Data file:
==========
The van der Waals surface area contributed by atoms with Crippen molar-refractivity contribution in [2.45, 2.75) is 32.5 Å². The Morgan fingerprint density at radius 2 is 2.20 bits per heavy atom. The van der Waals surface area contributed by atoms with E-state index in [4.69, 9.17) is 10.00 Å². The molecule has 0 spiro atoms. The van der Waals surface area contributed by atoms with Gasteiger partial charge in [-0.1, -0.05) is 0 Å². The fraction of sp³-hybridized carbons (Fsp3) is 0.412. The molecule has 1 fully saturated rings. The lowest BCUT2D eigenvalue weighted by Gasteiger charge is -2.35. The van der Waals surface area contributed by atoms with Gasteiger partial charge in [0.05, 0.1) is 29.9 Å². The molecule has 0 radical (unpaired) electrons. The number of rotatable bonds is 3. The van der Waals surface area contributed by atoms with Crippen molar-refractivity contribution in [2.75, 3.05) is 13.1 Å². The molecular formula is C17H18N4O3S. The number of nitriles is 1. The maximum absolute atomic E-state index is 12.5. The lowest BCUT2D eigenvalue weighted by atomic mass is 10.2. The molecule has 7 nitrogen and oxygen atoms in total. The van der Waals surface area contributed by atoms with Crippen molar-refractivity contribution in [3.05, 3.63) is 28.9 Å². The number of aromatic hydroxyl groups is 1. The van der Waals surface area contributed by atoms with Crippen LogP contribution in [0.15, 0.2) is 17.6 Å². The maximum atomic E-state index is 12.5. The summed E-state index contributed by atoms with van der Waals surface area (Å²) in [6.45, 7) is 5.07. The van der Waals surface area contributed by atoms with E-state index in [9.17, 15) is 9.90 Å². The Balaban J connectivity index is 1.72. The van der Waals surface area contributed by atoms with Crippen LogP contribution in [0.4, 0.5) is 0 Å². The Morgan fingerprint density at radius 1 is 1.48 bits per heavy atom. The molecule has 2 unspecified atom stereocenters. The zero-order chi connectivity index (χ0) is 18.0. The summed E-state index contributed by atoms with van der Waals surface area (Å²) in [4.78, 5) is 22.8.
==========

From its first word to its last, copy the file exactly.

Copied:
The van der Waals surface area contributed by atoms with Crippen molar-refractivity contribution in [2.45, 2.75) is 32.5 Å². The Morgan fingerprint density at radius 2 is 2.20 bits per heavy atom. The van der Waals surface area contributed by atoms with E-state index in [4.69, 9.17) is 10.00 Å². The molecule has 0 spiro atoms. The van der Waals surface area contributed by atoms with Gasteiger partial charge in [-0.1, -0.05) is 0 Å². The fraction of sp³-hybridized carbons (Fsp3) is 0.412. The molecule has 1 fully saturated rings. The lowest BCUT2D eigenvalue weighted by Gasteiger charge is -2.35. The van der Waals surface area contributed by atoms with Gasteiger partial charge in [0.05, 0.1) is 29.9 Å². The molecule has 0 radical (unpaired) electrons. The number of rotatable bonds is 3. The van der Waals surface area contributed by atoms with Crippen molar-refractivity contribution in [2.75, 3.05) is 13.1 Å². The molecular formula is C17H18N4O3S. The number of nitriles is 1. The maximum absolute atomic E-state index is 12.5. The lowest BCUT2D eigenvalue weighted by atomic mass is 10.2. The molecule has 7 nitrogen and oxygen atoms in total. The van der Waals surface area contributed by atoms with Crippen molar-refractivity contribution in [3.05, 3.63) is 28.9 Å². The number of aromatic hydroxyl groups is 1. The van der Waals surface area contributed by atoms with Crippen LogP contribution in [0.15, 0.2) is 17.6 Å². The maximum atomic E-state index is 12.5. The summed E-state index contributed by atoms with van der Waals surface area (Å²) in [6.45, 7) is 5.07. The van der Waals surface area contributed by atoms with E-state index in [9.17, 15) is 9.90 Å². The Balaban J connectivity index is 1.72. The van der Waals surface area contributed by atoms with Crippen LogP contribution in [0.4, 0.5) is 0 Å². The Morgan fingerprint density at radius 1 is 1.48 bits per heavy atom. The molecule has 2 unspecified atom stereocenters. The zero-order chi connectivity index (χ0) is 18.0. The summed E-state index contributed by atoms with van der Waals surface area (Å²) in [4.78, 5) is 22.8.